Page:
What is in this article?:
- Japanese flour millers learn how California wheat is grown, stored, and quality tested.
- Twenty percent of Japanese wheat imports is U.S.-grown.
- More exports of U.S. wheat?
Japanese flour-milling executives received a first-hand look at California’s wheat industry recently, and Golden State producers hope their visit will lead to increased export opportunities.
The team of six Japanese businessmen met with different sectors of the West Coast grain trade - from wheat breeders to farmers to exporters in California, Oregon, Washington, and Idaho - during a trip sponsored by the U.S. Wheat Associates.
They discussed factors including supply-chain and quality-assurance systems face-to-face with the Americans.
“U.S. Wheat Associates sponsors these trade teams from various countries that purchase our wheat,” said California wheat grower Roy Motter of Brawley. “Half of the wheat grown in the U.S. is exported. Japan is typically the number one market for U.S. wheat.”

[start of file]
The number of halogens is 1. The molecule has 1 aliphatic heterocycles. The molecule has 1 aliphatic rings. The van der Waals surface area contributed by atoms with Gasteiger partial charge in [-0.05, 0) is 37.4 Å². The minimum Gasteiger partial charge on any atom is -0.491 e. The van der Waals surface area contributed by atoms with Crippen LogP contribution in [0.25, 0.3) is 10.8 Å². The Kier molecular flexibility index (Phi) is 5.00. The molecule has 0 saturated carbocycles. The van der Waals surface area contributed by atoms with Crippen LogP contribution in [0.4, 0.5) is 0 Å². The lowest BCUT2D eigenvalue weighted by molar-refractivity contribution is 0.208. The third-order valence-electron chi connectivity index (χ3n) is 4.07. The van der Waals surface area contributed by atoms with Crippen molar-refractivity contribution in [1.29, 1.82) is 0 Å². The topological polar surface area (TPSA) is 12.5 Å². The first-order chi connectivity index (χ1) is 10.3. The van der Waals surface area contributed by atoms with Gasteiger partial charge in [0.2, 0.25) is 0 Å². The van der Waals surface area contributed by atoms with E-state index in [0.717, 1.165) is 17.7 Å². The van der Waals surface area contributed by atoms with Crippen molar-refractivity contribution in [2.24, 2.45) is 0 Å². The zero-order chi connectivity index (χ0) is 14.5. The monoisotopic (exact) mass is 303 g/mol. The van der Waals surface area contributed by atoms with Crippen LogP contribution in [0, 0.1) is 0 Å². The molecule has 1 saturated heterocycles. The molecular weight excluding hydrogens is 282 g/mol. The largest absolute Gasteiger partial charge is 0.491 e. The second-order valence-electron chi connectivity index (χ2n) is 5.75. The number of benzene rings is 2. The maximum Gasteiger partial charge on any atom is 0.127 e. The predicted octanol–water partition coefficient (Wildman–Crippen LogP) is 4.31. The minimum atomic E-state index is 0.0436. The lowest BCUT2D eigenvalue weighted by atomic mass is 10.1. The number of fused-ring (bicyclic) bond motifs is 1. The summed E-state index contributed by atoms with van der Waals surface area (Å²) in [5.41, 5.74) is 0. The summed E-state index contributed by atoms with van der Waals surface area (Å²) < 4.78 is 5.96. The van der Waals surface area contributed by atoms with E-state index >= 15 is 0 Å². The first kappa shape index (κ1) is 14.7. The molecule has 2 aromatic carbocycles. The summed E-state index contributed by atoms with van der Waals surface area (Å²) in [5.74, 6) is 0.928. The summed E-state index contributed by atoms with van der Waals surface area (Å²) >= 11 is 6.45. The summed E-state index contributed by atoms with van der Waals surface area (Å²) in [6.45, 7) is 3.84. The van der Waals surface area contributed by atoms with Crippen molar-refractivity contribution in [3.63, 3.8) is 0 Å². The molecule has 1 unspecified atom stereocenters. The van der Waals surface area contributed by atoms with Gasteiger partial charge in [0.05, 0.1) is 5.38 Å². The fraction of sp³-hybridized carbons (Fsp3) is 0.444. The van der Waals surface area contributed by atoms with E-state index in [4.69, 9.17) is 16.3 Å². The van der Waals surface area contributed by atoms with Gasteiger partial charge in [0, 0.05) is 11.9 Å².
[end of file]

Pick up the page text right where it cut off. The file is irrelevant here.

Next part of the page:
Motter is the new chairman of the U.S. Wheat Associates board of directors effective in June, and the first Californian to serve in that position. He also chairs the California Wheat Commission board.
“We have trade teams visit us since foreign buyers like to see where their wheat is coming from,” Motter said.
The Japanese delegation was accompanied by Wataru “Charlie” Utsunomiya, director of the U.S. Wheat Associates office in Tokyo. He said the milling executives are from small- to medium-size mills which belong to the Cooperatives of All Japan Flour Millers.
Utsunomiya says the co-op members use about 20 percent of the five million tons of wheat they import annually from the U.S. Most of the mills are in major port areas, including Tokyo.